5-HT1B receptors are widely distributed throughout the central nervous system with the highest concentrations found in the frontal cortex, basal ganglia, striatum, and the hippocampus.
The function of the 5-HT1B receptor differs depending upon its location. In the frontal cortex, it is believed to act as a postsynaptic receptor inhibiting the release of dopamine. In the basal ganglia and the striatum, evidence suggests 5-HT signaling acts on an autoreceptor, inhibiting the release of serotonin and decreasing glutamatergic transmission by reducing miniature excitatory postsynaptic potential (mEPSP) frequency, respectively. In the hippocampus, a recent study has demonstrated that activation of postsynaptic 5-HT1Bheteroreceptors produces a facilitation in excitatory synaptic transmission which is altered in depression.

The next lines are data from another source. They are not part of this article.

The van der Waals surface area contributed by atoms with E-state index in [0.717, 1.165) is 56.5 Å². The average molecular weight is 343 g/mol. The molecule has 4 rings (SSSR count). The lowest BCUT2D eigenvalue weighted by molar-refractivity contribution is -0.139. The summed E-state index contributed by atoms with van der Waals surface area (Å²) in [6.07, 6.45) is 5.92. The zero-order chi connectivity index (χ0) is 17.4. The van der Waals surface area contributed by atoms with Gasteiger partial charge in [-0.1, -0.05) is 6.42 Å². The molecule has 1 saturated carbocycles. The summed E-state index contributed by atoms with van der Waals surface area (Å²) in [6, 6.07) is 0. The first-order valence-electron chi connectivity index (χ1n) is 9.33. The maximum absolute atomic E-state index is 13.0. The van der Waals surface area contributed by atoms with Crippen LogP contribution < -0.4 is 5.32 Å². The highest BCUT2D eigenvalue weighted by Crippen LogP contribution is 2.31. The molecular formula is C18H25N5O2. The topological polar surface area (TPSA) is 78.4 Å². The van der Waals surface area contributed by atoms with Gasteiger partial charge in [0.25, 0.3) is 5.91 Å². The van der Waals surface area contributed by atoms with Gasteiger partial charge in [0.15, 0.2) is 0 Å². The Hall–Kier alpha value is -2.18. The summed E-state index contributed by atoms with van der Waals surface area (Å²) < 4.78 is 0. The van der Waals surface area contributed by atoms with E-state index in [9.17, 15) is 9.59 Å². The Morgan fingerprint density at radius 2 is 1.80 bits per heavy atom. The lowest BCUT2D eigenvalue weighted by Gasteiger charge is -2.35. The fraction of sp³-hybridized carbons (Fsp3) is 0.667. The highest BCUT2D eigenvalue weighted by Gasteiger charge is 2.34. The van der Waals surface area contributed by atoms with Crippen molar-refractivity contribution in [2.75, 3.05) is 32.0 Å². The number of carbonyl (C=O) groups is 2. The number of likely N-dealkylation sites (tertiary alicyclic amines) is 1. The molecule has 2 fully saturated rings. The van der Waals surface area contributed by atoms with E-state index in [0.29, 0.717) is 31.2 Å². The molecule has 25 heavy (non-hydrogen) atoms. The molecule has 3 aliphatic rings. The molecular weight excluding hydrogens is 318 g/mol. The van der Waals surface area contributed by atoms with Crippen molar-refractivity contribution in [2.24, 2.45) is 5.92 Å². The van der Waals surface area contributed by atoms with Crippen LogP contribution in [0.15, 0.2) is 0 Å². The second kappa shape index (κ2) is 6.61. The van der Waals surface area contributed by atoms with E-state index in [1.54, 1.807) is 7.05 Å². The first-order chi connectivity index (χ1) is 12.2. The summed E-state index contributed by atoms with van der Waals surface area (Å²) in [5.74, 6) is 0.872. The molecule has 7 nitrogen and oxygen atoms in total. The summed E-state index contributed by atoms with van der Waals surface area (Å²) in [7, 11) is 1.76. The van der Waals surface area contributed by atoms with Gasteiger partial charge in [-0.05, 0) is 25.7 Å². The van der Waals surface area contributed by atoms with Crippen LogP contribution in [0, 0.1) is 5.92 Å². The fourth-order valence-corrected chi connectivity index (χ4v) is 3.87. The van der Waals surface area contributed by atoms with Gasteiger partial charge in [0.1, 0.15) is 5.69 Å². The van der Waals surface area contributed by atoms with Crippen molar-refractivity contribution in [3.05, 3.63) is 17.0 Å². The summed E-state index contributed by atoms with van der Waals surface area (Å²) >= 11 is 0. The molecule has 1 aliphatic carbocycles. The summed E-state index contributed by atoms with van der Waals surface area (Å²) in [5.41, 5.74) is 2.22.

When the expression of 5-HT1B in human cortex was traced throughout life, significant changes during adolescence were observed, in a way that is strongly correlated with the expression of 5-HT1E.
Outside the brain, 5-HT1B receptor activation also has vascular effects, such as pulmonary vasoconstriction. Furthermore, blocking 5-HT1B receptor signalling increases the number of osteoblasts, bone mass, and the bone formation rate.
Knockout mice lacking the 5-HT1B gene have been reported to have a higher preference for alcohol, although later studies failed to replicate such abnormalities in alcohol consumption. These mice have also been reported to have a lower measure of anxiety (such as on the elevated plus maze test) and a higher measure of aggression.
Under basal conditions, knockout mice present with a "normal" phenotype and exhibit a sucrose preference (lack of sucrose preference is considered a measure of anhedonia). However, after undergoing chronic unpredictable stress treatment to induce a "depression-like" phenotype these animals do not benefit from administration of selective serotonin reuptake inhibitor (SSRIs).[failed verification]
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